[cnn-photo-caption image= http://i2.cdn.turner.com/cnn/2010/images/03/05/art.getty.karl.rove.jpg caption="Karl Rove's memoir offers a look inside the Bush campaign's VP selection process."]Washington (CNN) - A new memoir by Karl Rove details the circumstances that led to the selection of former Vice President Dick Cheney as President George W. Bush's running mate.
The highly anticipated release of "Courage and Consequence," purchased by CNN Friday at a Washington area bookstore ahead of its release date next week, is a wide-ranging look at Bush's rise in politics as seen through the lens of his longtime strategist and aide. Rove also chronicles his life and political career.
The parts of the 516-page book that cover the selection of Cheney as Bush's running mate suggest that the longtime Republican insider was not comfortable when offered the position.
"Cheney arrived at Bush's Crawford ranch in early July with a stack of binders on other prospects," Rove writes. "After they had worked their way through the pile, Bush took Cheney out to the backyard. I'm sure Cheney wondered what was up: Crawford in July is hot. Bush surprised Cheney by asking him to think about becoming his running mate. Cheney said he'd consider it but wasn't certain it was a good idea for Bush or for him."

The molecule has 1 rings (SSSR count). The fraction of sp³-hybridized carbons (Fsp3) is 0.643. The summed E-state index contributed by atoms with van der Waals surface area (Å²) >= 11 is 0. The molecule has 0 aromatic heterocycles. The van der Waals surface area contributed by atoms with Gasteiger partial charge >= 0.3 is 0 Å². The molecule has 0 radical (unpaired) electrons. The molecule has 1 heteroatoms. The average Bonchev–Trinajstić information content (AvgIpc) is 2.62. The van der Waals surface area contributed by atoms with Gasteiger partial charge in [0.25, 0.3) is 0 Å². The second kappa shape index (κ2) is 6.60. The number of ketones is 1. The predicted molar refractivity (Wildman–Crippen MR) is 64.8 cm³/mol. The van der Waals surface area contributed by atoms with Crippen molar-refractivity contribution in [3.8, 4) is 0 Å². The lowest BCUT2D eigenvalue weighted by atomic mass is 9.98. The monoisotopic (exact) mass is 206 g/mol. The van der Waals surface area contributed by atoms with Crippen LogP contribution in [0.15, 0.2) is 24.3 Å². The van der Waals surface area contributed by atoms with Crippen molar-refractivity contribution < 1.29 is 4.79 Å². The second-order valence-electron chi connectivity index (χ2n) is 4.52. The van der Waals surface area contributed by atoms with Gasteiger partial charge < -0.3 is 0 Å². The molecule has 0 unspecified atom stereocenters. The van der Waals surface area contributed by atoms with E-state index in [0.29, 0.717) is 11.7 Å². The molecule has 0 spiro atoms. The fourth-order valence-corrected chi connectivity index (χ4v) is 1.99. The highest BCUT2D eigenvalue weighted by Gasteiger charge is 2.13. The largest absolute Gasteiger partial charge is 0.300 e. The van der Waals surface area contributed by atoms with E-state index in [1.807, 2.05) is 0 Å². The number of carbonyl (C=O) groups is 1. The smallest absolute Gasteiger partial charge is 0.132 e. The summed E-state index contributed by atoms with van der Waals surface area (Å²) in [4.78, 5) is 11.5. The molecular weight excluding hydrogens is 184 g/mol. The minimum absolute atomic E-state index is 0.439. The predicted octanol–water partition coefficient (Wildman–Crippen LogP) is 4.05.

Rove goes on to deny that Cheney, who was tasked with helping Bush vet potential vice presidential candidates, somehow manipulated the selection process to his advantage.
"Some people have suggested that Cheney engineered his own selection. This is far-fetched. I saw the man squirm as Bush pressed him to accept," Rove writes. "Cheney had a clear understanding of what John Nance Garner, FDR's first vice president, had said about the office - that it was 'not worth a bucket of warm piss.' Cheney was too much of a patriot to act on that knowledge."
Before settling on Cheney, Rove writes that Bush considered nine other candidates: Govs. Tom Ridge of Pennsylvania, Frank Keating of Oklahoma, and John Engler of Michigan; Sens. Jon Kyl of Arizona, Chuck Hagel of Nebraska, and Bill Frist and Fred Thompson of Tennessee; former Sen. John Danforth of Missouri and former Gov. Lamar Alexander of Tennessee.